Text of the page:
N-Acetylglucosamine 15 was successfully prepared from the β-acetate using SnCl4 (method D). When starting from the α-acetate, no reaction was observed and only starting material could be recovered. Under microwave conditions (method B or using other Lewis acids as Yb(OTf)3 in DCM, 90 °C, 30 min, 200 W) the reaction was not reproducible, giving low yields and leading to decomposition products.
Lactose is both cheap and readily available. It is an important component of glycoprotein glycans and also a substrate for sialyltransferases to generate biologically important sialyllactosides. The aminoethyl lactoside 16 was prepared in greatest yield from the bromide and attempts to prepare 16 directly from the acetate using BF3·Et2O as the activator only resulted in decomposition.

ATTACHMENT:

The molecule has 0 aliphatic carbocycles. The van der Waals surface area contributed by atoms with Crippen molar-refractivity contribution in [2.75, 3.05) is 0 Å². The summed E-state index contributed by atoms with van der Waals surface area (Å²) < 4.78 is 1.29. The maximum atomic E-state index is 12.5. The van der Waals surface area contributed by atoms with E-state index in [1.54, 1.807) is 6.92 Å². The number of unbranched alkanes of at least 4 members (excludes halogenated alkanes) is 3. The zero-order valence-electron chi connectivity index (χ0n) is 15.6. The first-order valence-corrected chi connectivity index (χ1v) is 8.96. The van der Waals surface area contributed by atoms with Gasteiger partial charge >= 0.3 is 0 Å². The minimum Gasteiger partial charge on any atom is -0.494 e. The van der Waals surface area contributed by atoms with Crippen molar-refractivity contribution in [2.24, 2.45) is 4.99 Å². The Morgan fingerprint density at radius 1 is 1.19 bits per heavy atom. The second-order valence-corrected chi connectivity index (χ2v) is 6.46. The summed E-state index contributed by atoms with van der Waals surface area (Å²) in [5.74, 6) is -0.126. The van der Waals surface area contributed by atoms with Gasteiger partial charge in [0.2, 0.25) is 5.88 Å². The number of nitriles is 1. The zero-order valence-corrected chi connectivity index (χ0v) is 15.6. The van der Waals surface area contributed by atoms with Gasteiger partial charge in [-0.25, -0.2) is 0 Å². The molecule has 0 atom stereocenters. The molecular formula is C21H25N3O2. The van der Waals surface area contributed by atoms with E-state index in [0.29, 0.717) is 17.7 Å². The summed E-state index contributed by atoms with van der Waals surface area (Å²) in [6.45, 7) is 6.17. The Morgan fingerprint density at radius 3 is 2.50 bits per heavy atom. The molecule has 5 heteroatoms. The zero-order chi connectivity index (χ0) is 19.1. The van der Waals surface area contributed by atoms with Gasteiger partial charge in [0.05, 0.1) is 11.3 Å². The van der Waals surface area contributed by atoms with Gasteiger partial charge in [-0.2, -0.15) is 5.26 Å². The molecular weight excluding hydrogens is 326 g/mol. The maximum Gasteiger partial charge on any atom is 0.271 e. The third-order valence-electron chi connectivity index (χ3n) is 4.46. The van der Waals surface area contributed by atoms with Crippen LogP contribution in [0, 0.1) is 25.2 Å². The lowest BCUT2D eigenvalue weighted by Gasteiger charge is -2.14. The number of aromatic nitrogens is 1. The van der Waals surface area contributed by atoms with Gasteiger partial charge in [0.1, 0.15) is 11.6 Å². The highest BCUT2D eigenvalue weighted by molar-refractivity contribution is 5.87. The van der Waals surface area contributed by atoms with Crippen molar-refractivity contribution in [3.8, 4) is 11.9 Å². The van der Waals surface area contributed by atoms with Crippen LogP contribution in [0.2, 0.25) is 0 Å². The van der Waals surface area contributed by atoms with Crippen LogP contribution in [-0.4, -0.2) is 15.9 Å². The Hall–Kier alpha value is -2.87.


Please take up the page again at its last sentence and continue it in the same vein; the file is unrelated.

A number of reaction conditions for generating 16 from the bromide with N-Cbz-aminoethanol were investigated. With Ag2CO3 in dichloromethane at room temperature low yields of product 16 along with a number of side-products (orthoester, elimination or hydrolysis) were observed and the product was difficult to separate from starting materials, in particular the N-Cbz-aminoethanol. With Hg(CN)2, or the more reactive Hg(CN)2/HgBr2-mixture, in dichloromethane or acetonitrile, glycosylation was more successful, but both anomers were generated. Given the problems previously encountered with purification, the glycosylation with Hg(CN)2 was further optimised by increasing both the temperature and the amount of acceptor. The problem of separation of the alcohol from the product was solved by acetylation of the crude reaction mixture to lower the polarity of the free alcohol. Attempts to speed up the reaction by heating led to the observation that in acetonitrile predominantly one (β) anomer is formed, but anomerisation occurs with longer reaction times. In dichloromethane both anomers were formed. The best reaction conditions were combined to give Method A. The success of Method A led to attempts to improve the method further and to use microwave irradiation as in method B. Method B also works well for monosaccharides and maltoside.